I hesitate to even mention the use of a ladder, but it is the first thing most people will consider and try anyway. Ladders have three main drawbacks: (1) they are dangerous and account for many injuries, (2) they often scare the cat higher, and (3) they are never tall enough or mobile enough. I often get a call to rescue a cat only after someone has tried using a ladder, and, sometimes, the people have been hurt, and, almost every time, the cat has been scared higher in the tree.

I have no problem climbing a rope 100 feet high, but I am scared to go 10 feet up a ladder. Ladders scare me. First, the ladder is not secured to the tree. Secondly, there is nothing securing the person. On top of that, people sometimes get the cat only to discover they can’t hold the cat and use their hands to climb down safely at the same time.

If I sound biased, it’s because I am, and I suspect that the medical staff at most emergency rooms would share my concerns. Still, some cat owners have successfully rescued their cat using a ladder, and I am grateful when it works safely. If you want to use a ladder, first make sure you can do so safely. Make sure the footing of the ladder is solid and tie the top of the ladder to the tree. When putting the ladder in position, move it slowly, gently, and quietly to prevent scaring the cat higher. Ladders are generally noisy, and that noise alone will scare most cats. Also, when they see that big, strange thing coming toward them and slamming against the side of the tree, they get scared even more. It’s a perfect recipe for intentionally making a cat climb higher, but if you think you can do it without scaring the cat, then go for it. Once on the ladder, be sure to keep your weight centered over the center of the ladder and absolutely refuse to allow yourself to lean to one side to reach the cat. You must wait for the cat come to you. This is not the place to get into a struggle with the cat or make a forceful grab. Be sure to bring a carrier, backpack, pillow case, or some kind of container you can safely and easily get him in and secure it to you in whatever way works for you so that you have both of your hands free to come down safely and slowly.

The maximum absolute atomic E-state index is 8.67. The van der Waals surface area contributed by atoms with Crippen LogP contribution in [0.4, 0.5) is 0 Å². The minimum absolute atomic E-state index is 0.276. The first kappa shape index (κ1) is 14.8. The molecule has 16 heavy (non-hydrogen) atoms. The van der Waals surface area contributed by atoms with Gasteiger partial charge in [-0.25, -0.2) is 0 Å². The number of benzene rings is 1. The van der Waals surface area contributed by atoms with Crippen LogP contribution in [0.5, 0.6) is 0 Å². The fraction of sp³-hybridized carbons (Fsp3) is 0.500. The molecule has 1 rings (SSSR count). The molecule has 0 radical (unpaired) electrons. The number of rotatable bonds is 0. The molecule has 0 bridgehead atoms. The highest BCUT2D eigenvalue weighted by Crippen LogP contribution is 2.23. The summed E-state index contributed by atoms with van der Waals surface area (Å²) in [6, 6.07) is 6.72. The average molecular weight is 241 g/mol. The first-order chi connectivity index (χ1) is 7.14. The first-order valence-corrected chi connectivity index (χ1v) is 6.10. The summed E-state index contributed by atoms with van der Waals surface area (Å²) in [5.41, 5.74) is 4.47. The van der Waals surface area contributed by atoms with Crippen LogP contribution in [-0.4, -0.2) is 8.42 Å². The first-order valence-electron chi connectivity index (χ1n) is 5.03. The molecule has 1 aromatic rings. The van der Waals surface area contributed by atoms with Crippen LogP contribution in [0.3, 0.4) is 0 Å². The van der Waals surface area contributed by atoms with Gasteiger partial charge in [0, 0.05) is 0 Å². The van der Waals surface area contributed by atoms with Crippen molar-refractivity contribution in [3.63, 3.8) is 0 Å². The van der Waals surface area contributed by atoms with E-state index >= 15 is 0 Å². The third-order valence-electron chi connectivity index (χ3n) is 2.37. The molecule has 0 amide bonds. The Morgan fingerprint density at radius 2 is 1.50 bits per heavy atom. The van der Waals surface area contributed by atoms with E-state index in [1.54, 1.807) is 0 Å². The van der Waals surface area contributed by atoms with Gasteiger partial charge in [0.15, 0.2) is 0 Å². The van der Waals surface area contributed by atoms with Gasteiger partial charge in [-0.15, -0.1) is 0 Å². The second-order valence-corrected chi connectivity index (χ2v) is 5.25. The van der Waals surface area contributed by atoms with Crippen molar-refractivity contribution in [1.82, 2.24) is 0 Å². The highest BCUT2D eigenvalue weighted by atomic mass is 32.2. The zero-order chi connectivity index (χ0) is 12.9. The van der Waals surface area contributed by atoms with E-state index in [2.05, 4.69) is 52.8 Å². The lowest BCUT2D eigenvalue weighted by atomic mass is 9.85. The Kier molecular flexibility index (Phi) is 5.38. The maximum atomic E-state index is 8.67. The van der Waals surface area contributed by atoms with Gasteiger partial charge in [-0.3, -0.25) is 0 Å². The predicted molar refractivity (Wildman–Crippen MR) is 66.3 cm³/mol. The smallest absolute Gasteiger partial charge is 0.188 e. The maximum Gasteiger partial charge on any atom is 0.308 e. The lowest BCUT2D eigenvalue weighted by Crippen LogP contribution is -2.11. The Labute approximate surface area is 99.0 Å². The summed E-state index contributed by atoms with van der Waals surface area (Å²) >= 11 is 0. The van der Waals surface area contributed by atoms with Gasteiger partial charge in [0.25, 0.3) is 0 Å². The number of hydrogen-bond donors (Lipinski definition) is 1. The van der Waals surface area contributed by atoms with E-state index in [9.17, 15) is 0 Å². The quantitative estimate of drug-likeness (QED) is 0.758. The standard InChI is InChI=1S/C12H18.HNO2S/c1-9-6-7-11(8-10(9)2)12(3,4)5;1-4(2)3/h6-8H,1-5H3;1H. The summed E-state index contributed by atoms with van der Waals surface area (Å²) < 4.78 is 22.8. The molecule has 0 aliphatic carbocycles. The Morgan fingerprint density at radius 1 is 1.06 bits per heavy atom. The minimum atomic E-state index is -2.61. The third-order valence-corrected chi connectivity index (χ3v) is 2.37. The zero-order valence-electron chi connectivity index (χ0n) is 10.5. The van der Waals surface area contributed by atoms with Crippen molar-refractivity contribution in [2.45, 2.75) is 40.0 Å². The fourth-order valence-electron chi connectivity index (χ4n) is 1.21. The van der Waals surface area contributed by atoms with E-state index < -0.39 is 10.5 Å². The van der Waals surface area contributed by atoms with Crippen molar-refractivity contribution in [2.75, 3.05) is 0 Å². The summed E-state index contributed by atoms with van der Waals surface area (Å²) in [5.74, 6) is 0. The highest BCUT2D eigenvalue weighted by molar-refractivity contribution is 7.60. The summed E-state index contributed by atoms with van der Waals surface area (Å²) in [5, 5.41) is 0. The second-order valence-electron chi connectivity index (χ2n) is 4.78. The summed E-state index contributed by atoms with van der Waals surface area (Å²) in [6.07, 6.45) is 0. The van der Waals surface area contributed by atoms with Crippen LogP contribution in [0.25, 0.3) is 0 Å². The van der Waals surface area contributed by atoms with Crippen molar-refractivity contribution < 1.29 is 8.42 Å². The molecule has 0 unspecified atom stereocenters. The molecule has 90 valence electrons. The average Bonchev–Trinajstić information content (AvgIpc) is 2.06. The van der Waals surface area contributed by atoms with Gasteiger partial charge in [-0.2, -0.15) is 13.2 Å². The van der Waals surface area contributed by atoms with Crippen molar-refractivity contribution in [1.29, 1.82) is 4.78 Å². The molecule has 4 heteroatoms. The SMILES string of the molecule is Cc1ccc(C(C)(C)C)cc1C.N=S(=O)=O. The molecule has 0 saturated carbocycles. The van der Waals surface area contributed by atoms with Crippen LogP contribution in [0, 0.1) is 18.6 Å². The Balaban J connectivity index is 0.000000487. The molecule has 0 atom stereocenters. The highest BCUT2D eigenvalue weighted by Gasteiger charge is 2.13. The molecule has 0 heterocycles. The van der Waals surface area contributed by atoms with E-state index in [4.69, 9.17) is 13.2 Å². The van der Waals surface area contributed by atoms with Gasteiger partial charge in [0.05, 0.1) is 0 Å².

If you fail to rescue the cat but think the ladder is close enough to the cat that he might use it to come down on his own, then you can leave it there for a limited time to give him that chance. The probability of success is very low, but it’s possible. Otherwise, it is best to remove the ladder, because it’s a serious hazard to the cat if he falls.